Skip booklet index and go to page content

COSEWIC Assessment and Update Status Report on the Nooksack dace in Canada

Distribution

Global Range

Nooksack dace are restricted to western Washington State and southwestern British Columbia (Figure 2) where they inhabit the drainages of the east shore of Puget Sound, the western side of the Olympic Peninsula and the Fraser River Valley. The historical range is unknown, but unlikely to have been much more extensive as the Columbia-Fraser form of R. cataractae occupy drainages to the west and north with a zone of past or present overlap (see Genetic Description) and other members of the same clade occupy drainages south of the Columbia River (McPhail, pers. comm. 2006).


Figure 2: The Global Range of the Nooksack Dace is Restricted to Northwestern Washington State and the Fraser River Valley in Southwestern British Columbia

Figure 2: The global range of the Nooksack dace is restricted to northwestern WashingtonState and the Fraser River Valley in southwestern British Columbia.

Adapted from McPhail (1997) and Mongillo and Hallock (1997).


Canadian Range

Within Canada Nooksack dace occupy a restricted range consisting of four creeks in two major watersheds of the Fraser Valley (Fig. 3). Three of the creeks flow south into Washington State’s Nooksack River (Bertrand Creek, Pepin Creek and Fishtrap Creek). The fourth population, discovered in 2004, occupies the Brunette River, a tributary of the lower Fraser River. The nearby Coquitlam and Alouette Rivers, also tributary to the Fraser River, contain either sympatric populations or introgressed hybrids of Nooksack dace and Columbia-Fraser R. cataractae (see Genetic Description).

The extent of occurrence in Canada comprises 630 km2, or 4.3 percent of the global extent.  Potential habitat, defined as the total riffle area in reaches containing more than 10 percent riffle by length, totals 7 328 m2 in three of the four Canadian populations (Table 1). Much of this habitat is currently unoccupied due to seasonal drying, compaction with silt or beaver impoundment. Habitat in the fourth occupied watershed, the Brunette River, has yet to be surveyed, but the total riffle area available is 20 155 m2.  This gives a total riffle area (area of occupancy) of 0.03 km2. The area of occupation in Washington State is unknown. Area of occupancy estimated from an overlaid grid of cell size one km2 is in the order of 14 km2.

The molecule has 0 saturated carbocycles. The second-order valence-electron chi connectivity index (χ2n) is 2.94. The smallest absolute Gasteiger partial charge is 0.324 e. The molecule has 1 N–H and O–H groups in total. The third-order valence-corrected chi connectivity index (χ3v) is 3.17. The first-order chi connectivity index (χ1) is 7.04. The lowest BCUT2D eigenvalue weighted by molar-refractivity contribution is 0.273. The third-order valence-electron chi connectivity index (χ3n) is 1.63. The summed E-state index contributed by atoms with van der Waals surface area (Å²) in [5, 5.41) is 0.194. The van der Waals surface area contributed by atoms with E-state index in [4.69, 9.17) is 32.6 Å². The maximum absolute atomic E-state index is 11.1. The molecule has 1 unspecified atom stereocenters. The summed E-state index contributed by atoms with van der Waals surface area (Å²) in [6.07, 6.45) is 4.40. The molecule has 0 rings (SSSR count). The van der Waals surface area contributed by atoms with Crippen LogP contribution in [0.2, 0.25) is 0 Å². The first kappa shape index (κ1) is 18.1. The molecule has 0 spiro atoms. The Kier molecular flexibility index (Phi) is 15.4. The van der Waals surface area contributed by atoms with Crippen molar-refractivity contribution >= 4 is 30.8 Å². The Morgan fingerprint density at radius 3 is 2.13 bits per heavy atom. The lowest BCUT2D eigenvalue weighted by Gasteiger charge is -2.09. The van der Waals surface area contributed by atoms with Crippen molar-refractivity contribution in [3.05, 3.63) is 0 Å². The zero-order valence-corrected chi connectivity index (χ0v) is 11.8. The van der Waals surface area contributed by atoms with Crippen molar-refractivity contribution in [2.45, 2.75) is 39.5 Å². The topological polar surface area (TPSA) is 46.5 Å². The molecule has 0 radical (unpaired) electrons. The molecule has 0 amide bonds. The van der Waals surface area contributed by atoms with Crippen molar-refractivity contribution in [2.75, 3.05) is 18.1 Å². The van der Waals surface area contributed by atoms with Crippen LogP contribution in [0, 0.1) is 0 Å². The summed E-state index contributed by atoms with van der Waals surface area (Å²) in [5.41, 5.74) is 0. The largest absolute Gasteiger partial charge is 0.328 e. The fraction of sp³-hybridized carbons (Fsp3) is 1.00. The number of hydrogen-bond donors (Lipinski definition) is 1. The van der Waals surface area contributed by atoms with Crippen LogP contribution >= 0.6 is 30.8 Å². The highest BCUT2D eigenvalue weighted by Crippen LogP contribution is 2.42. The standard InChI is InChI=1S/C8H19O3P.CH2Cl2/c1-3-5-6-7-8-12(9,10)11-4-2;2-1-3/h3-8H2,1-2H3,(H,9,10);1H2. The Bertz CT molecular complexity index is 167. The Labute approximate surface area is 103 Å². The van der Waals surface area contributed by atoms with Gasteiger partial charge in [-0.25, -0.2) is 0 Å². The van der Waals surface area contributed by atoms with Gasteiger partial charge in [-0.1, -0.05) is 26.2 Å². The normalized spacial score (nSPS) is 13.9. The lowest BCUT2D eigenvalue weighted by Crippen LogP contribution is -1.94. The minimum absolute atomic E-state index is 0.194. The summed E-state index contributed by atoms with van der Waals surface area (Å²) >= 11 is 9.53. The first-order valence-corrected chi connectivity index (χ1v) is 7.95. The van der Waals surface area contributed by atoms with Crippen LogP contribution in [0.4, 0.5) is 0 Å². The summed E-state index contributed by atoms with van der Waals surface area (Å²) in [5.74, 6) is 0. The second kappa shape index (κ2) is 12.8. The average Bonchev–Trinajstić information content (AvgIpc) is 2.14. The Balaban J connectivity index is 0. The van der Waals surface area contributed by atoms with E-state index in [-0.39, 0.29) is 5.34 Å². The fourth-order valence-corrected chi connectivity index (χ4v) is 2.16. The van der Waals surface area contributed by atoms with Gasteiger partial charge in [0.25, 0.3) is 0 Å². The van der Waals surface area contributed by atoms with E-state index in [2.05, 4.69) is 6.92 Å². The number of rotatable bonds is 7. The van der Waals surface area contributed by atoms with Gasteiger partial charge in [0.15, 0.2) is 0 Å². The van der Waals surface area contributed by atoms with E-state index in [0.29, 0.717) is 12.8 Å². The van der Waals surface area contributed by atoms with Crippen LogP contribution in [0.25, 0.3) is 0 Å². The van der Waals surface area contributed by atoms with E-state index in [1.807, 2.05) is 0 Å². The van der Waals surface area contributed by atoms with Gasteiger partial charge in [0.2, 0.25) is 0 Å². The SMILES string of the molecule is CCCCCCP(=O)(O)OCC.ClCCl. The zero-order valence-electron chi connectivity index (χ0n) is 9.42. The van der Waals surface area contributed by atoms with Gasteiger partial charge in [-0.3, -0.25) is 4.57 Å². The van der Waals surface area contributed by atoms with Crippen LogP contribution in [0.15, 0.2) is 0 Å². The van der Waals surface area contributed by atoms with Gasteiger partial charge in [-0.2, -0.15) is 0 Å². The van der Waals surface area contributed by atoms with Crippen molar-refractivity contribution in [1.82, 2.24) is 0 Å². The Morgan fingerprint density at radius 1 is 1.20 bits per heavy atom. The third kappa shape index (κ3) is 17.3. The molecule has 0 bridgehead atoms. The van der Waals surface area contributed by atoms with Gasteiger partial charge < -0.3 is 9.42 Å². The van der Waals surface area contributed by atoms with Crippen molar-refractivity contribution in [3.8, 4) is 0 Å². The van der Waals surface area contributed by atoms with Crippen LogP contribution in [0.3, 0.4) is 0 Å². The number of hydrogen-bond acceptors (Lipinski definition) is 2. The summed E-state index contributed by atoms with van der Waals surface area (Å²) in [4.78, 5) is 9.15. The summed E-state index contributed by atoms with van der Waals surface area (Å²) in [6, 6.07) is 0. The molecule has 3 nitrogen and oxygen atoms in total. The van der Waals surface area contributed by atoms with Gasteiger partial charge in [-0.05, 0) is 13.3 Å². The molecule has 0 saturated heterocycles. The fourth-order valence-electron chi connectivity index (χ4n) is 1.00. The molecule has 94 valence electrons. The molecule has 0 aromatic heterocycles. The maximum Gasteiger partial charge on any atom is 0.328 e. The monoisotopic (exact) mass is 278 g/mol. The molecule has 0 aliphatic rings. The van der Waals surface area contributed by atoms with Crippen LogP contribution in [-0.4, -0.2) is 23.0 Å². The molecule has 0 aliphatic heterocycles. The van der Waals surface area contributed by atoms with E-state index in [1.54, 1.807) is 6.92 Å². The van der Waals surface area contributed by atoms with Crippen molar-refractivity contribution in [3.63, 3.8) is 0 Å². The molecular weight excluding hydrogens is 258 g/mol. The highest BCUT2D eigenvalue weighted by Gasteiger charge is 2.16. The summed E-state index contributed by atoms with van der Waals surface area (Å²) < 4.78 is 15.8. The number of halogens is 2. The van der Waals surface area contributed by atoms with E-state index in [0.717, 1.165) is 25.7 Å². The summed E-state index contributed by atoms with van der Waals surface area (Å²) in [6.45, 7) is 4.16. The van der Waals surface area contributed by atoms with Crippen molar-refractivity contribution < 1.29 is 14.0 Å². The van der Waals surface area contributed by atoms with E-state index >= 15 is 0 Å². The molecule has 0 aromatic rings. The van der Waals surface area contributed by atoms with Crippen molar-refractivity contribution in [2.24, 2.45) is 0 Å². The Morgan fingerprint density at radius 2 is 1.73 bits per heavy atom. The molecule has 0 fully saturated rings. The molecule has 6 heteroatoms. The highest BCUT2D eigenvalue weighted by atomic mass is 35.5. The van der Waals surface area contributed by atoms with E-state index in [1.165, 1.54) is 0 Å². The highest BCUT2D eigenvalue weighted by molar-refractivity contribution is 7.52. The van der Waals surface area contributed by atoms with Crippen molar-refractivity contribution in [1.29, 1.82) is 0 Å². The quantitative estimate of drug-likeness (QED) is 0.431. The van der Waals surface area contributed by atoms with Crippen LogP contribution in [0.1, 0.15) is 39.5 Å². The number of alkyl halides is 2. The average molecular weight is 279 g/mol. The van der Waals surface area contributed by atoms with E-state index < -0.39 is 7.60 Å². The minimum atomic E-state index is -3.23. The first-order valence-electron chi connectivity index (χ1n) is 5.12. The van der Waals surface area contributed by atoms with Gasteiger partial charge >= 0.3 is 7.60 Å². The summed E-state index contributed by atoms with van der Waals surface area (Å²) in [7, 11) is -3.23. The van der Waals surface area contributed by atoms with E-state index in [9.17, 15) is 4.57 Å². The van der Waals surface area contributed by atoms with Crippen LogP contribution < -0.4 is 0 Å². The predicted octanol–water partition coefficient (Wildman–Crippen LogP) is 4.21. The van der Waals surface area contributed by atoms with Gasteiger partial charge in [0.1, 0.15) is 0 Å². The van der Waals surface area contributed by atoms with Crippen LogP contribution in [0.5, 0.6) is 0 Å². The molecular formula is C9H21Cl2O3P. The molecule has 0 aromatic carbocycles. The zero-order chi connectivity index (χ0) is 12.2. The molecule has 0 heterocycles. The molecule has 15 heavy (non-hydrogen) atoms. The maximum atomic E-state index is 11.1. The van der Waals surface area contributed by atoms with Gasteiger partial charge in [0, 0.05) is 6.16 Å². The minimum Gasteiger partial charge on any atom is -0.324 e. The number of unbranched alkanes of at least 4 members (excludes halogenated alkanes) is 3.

Table 1: Potential Habitat and Population Sizes for Confirmed Nooksack Dace Populations in Canada
DrainageLength of Riffle (m)Area of Riffle (m2)Maximum PopulationCPUE RatioAdjusted Estimate
Bertrand Creek1 1992 9965 70018.95 700
Pepin Creek1 0502 3004 4002.7800
Fishtrap Creek1 0162 0323 9001300
Brunette River*10 47320 15538 300NANA
Total13 73827 48352 300NANA

*Pearson, Unpublished data
Potential habitat consists of riffle areas in reaches containing more than 10% riffle by length. Maximum population estimates are products of density in high quality habitat (1.9 per m2, Inglis et al., 1994) and available riffle area. A CPUE-based estimate of relative abundance among watersheds (Pearson, 2004) is used to calculate the adjusted estimate. See Population Sizes and Trends for discussion.

The existence of unknown populations in other Fraser River tributaries seems plausible in light of the recent confirmation of the Brunette River population. Searches of occurrence records for R. cataractae in the Fraser Valley using the UBC Fish Museum database and the British Columbia Fisheries Inventory Summary System and the Royal British Columbia Museum records yielded putative records from 36 sites in the Fraser Valley (Table 2). Those from areas not yet genetically characterized are shown in Figure 3.